It is understood that human beings have constantly searched for new substances that can improve biological functions and make people fitter and healthier. Recently , Western society has turned to plants, herbs and foods as sources of these enhancers. These products have been called, variously: vitamins, dietary supplements, functional foods, phytochemicals, nutraceuticals ( Brower,1998 and Zeisel, 1999) and nutriceuticals (Chang and Buswell, 1996) Edible mushrooms can be taken regularly as part of food and treated as healthy foods or functional foods. The extractable products from medicinal mushrooms, designed to supplement the human diet but not used as a regular food, are for the enhancement of health and fitness and can be classified into the category of dietary supplements. Dietary supplements are ingredients extracted from foods, herbs and plants that are taken without further modification outside of foods for their presumed health-enhancing benefits (DSHEA, Public Law103-417, 1994,USA). The industries involved in providing these substances are expanding in the United States. In 1990, US diet-supplement sales were valued at US$3.3 billion; in 1992, US$3.7 billion; in 1994, US$5.0 billion; in 1996, US$6.5 billion; in 1998, US$12.0 billion; and in the year 2000 , it is estimated to be US$14.0 billion (Zeisel, 1999).

For the last two decades, the derivatives from medicinal mushrooms, e.g., Ganoderma lucidum , Coriolus versicolor and Lentinula edodes etc, have received great attention for being products of improving biological functions, thus making people fitter and healthier. In some cases, these dietary supplements were used in the prevention and treatment of various human diseases. Furthermore, these products are without troublesome side effects that frequently accompany the synthetic drugs traditionally used for these purposes. As an example, cancer patients suffer severe pain even after the treatments of radiotherapy and chemotherapy. However, constantly intake of good quality Ganoderma nutriceuticals will likely reduce the requirement of drugs. At the same time due to the enhancement of the immune systems, it can help people to reduce the possibility of being affected by diseases. The market value of mushroom dietary supplement products worldwide is about US$5-6 billion per year (Wasser et al., 2000). The market value of Ganoderma mushroom-based dietary supplements alone in 1995 was estimated at US$1,628.4 million ( Chang and Buswell, 1999). No less is for the products of another famous mushroom, Lentinula edodes.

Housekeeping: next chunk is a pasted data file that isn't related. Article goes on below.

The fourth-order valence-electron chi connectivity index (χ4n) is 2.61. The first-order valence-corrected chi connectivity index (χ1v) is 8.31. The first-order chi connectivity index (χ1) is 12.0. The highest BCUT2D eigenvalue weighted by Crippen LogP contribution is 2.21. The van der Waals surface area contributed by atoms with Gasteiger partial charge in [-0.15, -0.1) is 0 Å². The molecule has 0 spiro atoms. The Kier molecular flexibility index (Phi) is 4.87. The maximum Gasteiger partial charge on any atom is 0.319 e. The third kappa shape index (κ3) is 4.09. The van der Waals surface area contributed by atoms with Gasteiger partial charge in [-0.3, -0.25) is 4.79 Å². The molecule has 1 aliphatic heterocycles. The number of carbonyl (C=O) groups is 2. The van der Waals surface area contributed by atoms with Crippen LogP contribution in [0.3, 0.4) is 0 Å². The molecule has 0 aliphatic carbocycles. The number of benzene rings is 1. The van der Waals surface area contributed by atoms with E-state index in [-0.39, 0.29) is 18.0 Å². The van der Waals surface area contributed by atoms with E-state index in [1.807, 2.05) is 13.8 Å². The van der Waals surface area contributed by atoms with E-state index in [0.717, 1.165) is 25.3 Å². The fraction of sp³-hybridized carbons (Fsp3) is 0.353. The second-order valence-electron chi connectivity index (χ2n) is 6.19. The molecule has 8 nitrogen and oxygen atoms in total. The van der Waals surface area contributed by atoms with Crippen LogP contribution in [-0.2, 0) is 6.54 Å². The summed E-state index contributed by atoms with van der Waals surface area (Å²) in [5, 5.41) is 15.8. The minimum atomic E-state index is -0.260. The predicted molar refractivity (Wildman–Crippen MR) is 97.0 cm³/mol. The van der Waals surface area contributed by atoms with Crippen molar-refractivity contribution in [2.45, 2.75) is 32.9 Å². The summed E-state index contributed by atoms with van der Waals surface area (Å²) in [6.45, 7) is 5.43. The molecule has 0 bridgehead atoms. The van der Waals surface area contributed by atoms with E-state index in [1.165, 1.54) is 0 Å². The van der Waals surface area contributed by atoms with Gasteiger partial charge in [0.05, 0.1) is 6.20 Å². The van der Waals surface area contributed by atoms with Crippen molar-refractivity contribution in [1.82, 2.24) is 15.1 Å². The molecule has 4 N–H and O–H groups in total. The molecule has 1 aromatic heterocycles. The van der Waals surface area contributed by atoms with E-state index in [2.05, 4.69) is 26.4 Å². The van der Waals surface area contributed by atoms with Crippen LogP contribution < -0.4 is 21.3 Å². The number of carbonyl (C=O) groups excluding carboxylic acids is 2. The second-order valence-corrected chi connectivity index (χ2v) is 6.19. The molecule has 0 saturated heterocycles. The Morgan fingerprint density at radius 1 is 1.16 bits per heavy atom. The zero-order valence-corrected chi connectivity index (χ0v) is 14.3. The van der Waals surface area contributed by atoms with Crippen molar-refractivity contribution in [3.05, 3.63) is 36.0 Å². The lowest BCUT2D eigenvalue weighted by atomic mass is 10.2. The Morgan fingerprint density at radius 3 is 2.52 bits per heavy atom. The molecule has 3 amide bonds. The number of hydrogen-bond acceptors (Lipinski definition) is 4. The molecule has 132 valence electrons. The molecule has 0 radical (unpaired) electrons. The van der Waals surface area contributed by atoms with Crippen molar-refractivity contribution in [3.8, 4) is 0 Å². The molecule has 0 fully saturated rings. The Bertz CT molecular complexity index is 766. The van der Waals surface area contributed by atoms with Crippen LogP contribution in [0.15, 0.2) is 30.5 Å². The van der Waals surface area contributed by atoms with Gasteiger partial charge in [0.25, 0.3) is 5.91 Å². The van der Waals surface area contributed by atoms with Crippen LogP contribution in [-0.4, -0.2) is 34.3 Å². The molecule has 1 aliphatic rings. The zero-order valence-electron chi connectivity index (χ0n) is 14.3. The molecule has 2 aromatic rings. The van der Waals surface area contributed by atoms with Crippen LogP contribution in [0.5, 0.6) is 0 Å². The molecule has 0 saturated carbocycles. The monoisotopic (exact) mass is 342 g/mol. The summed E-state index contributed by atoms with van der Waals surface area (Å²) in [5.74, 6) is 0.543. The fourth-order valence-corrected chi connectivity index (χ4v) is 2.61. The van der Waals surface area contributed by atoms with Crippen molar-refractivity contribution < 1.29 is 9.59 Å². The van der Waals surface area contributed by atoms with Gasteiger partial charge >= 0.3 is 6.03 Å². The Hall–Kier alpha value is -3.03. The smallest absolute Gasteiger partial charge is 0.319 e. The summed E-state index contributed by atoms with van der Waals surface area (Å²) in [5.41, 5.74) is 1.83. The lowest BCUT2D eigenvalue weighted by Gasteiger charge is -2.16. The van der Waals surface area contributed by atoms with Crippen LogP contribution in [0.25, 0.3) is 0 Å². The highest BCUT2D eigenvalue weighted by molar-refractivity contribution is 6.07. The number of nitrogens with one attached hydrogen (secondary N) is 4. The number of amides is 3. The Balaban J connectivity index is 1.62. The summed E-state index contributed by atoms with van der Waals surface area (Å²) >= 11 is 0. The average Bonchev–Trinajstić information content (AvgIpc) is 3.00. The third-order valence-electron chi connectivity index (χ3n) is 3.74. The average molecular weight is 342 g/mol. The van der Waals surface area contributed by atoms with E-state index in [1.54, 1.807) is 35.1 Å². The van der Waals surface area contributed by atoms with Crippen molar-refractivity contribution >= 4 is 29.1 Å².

There is no doubt that mushroom-based products can serve as superior dietary supplements, particularly, the Ganoderma products, which have been used as a dietary supplement or medicinal food in China for over 2000 years. Exactly how these products work is still a matter of conjecture, but numerous both laboratory and human trials have shown again and again that they are effective. People unfamiliar with the field may ask that if this mushroom has such beneficial effects, why don’t chemists isolate the active component so that it can be marked as a drug? The answer is ‘yes’ or ‘no’. If it is yes, the main focus is on single active component of the mushroom, and on certain diseases, e.g. cancers or stroke. The products are prescription drugs. If the answer is no, the main focus is on a group of compounds, and on quality of life. The products are dietary supplements, and are not single active component, instead, are many of them. They all contribute to the beneficial effect of the mushroom. For an example, the protection against cancer afforded by Ganoderma products could be attributed to several compounds present in Ganoderma; the tetero-(-glucans, lectins, terpenoids, steroids, nucleic acids and immunomodulatory proteins such as Ling Zhi-8. It seemed that these compounds, and possibly other compounds yet to be identified in Ganoderma contribute concertedly to the anticancer, antitumour, antiviral, antibacterial and immunomodulating properties of Ganoderma. It could be tentatively concluded that mushroom nutriceuticals are of multifunctional values with concerted effects. The situation is just like a good orchestra contributed harmoniously by many different instruments, but is not a solo performance by any single instrument. However, the problems that mushroom-based dietary supplements are so diverse, and there are currently no standard protocols for guaranteeing their product quality and critical testing. There is serious need for improved quality and legal control which are essential both to increase and maintain consumer confidence, and to meet current and future standards set by the regulatory authorities (Chang and Buswell, 1999). This seems to be a reasonable requirement in protecting public health. Therefore, to obtain a good quality and trustworthy product is of paramount importance.

In retrospect and prospect for the new millennium, the achievements in the research and production of edible and medicinal mushrooms during the last two decades give documentary evidence that Ganoderma mushrooms can have so much to offer the health-care system for human beings in the 21st century. In many areas where modern medicines may find it difficult to provide remedies, their tasks would be alleviated with the helpful assistance by mushroom nutriceuticals. It should be noted, in some cases, that prevention of diseases may be more beneficial to everyone rather than the curing of diseases. This does not only have positive financial and social impacts but also can maintain or even improve an individual’s quality of life and human dignity.

by Professor S. T. Chang, Emeritus Professor of Biology, Director, Centre for International Service to Mushroom Biotechnology, The Chinese University of Hong Kong, Shatin , N. T. Hong Kong


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